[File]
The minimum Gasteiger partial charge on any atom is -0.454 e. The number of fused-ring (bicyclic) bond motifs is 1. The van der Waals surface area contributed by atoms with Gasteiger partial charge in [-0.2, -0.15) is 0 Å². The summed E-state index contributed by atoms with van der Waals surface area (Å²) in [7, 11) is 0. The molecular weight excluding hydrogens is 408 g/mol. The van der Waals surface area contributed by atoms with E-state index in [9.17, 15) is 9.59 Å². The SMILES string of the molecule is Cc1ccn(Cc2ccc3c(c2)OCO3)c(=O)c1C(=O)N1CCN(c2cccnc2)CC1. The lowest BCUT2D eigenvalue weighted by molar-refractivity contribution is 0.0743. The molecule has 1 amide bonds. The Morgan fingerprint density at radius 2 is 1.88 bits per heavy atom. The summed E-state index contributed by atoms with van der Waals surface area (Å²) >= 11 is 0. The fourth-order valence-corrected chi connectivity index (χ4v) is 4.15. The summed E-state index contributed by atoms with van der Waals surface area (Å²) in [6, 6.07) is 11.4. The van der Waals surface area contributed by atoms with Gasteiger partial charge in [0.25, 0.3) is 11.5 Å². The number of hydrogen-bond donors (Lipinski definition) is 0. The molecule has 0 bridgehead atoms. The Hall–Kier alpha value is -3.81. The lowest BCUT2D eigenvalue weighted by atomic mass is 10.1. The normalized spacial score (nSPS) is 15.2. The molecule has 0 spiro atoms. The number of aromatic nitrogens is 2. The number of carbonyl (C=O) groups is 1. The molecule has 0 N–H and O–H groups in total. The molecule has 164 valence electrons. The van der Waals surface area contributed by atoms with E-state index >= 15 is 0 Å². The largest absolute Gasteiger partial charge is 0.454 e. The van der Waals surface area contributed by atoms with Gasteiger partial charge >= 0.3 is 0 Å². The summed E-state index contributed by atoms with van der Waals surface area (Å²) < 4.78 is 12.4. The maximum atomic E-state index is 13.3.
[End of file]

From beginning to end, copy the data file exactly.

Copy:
The minimum Gasteiger partial charge on any atom is -0.454 e. The number of fused-ring (bicyclic) bond motifs is 1. The van der Waals surface area contributed by atoms with Gasteiger partial charge in [-0.2, -0.15) is 0 Å². The summed E-state index contributed by atoms with van der Waals surface area (Å²) in [7, 11) is 0. The molecular weight excluding hydrogens is 408 g/mol. The van der Waals surface area contributed by atoms with E-state index in [9.17, 15) is 9.59 Å². The SMILES string of the molecule is Cc1ccn(Cc2ccc3c(c2)OCO3)c(=O)c1C(=O)N1CCN(c2cccnc2)CC1. The lowest BCUT2D eigenvalue weighted by molar-refractivity contribution is 0.0743. The molecule has 1 amide bonds. The Morgan fingerprint density at radius 2 is 1.88 bits per heavy atom. The summed E-state index contributed by atoms with van der Waals surface area (Å²) >= 11 is 0. The fourth-order valence-corrected chi connectivity index (χ4v) is 4.15. The summed E-state index contributed by atoms with van der Waals surface area (Å²) in [6, 6.07) is 11.4. The van der Waals surface area contributed by atoms with Gasteiger partial charge in [0.25, 0.3) is 11.5 Å². The number of hydrogen-bond donors (Lipinski definition) is 0. The molecule has 0 bridgehead atoms. The Hall–Kier alpha value is -3.81. The lowest BCUT2D eigenvalue weighted by atomic mass is 10.1. The normalized spacial score (nSPS) is 15.2. The molecule has 0 spiro atoms. The number of aromatic nitrogens is 2. The number of carbonyl (C=O) groups is 1. The molecule has 0 N–H and O–H groups in total. The molecule has 164 valence electrons. The van der Waals surface area contributed by atoms with E-state index >= 15 is 0 Å². The largest absolute Gasteiger partial charge is 0.454 e. The van der Waals surface area contributed by atoms with Gasteiger partial charge >= 0.3 is 0 Å². The summed E-state index contributed by atoms with van der Waals surface area (Å²) < 4.78 is 12.4. The maximum atomic E-state index is 13.3.